As Brazil prepares for the World Cup kick-off this Thursday, CPD asked a few experts from the public diplomacy community for their thoughts on what hosting the tournament means for Brazil’s soft power. Will Brazil's...KEEP READING
The 2020 Vision: Reforming the Olympics
Yuriko Koike, Governor of Tokyo, has recently released a statement outlining her city’s commitment to a cleaner Olympics in 2020. Given the corruption scandals surrounding the Rio 2016 games, as well as the resignation of Koike’s predecessor over a public spending scandal, it is no surprise that responsible budgeting is at the forefront of Tokyo’s efforts. Koike thus promises transparent contracting, arguing that taxpayer-funded public projects should not carry the same level of confidentiality as private-sector ventures. Another bold move is the selection of a board of accountants and anti-corruption specialists to oversee the process, rather than leaving it up to state and city officials already overburdened with day-to-day duties. Most controversially, Koike intends for the other stakeholders—the International Olympic Committee (IOC), corporate sponsors, and television networks—to start pulling their weight. After all, Koike states, “[it is] against the spirit of the Games to stand by and reap huge profits while the city that opens its doors to the world bears crushing, generational costs.” If fulfilled, Tokyo’s vision of a corruption-free Olympic Games could change the way in which the event is viewed, particularly among developing countries. At the very least, the effort will cast a spotlight on Japanese national image and values.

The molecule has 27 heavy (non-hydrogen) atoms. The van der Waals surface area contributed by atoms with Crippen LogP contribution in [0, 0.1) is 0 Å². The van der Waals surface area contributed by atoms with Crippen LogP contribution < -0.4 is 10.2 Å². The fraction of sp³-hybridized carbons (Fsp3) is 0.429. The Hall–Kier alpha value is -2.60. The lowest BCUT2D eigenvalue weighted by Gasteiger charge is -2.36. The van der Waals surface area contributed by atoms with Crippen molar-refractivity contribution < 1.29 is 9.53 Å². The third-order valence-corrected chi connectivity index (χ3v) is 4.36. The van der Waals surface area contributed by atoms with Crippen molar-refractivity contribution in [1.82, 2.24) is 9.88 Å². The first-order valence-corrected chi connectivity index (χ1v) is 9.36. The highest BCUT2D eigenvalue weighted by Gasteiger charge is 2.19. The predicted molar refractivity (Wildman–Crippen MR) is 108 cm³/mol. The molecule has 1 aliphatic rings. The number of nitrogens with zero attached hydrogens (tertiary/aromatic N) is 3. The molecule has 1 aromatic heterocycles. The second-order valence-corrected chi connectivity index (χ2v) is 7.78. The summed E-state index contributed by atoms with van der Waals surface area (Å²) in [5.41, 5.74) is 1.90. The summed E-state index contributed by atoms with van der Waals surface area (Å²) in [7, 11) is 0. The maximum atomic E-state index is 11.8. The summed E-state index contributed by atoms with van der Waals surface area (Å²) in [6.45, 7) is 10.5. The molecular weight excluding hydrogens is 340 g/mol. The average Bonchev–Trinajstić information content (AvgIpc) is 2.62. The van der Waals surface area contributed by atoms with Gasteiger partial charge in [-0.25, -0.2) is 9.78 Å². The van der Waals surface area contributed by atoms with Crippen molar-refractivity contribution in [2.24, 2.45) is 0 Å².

The full piece is available here.
Photo by Andrew Mager I CC 2.0
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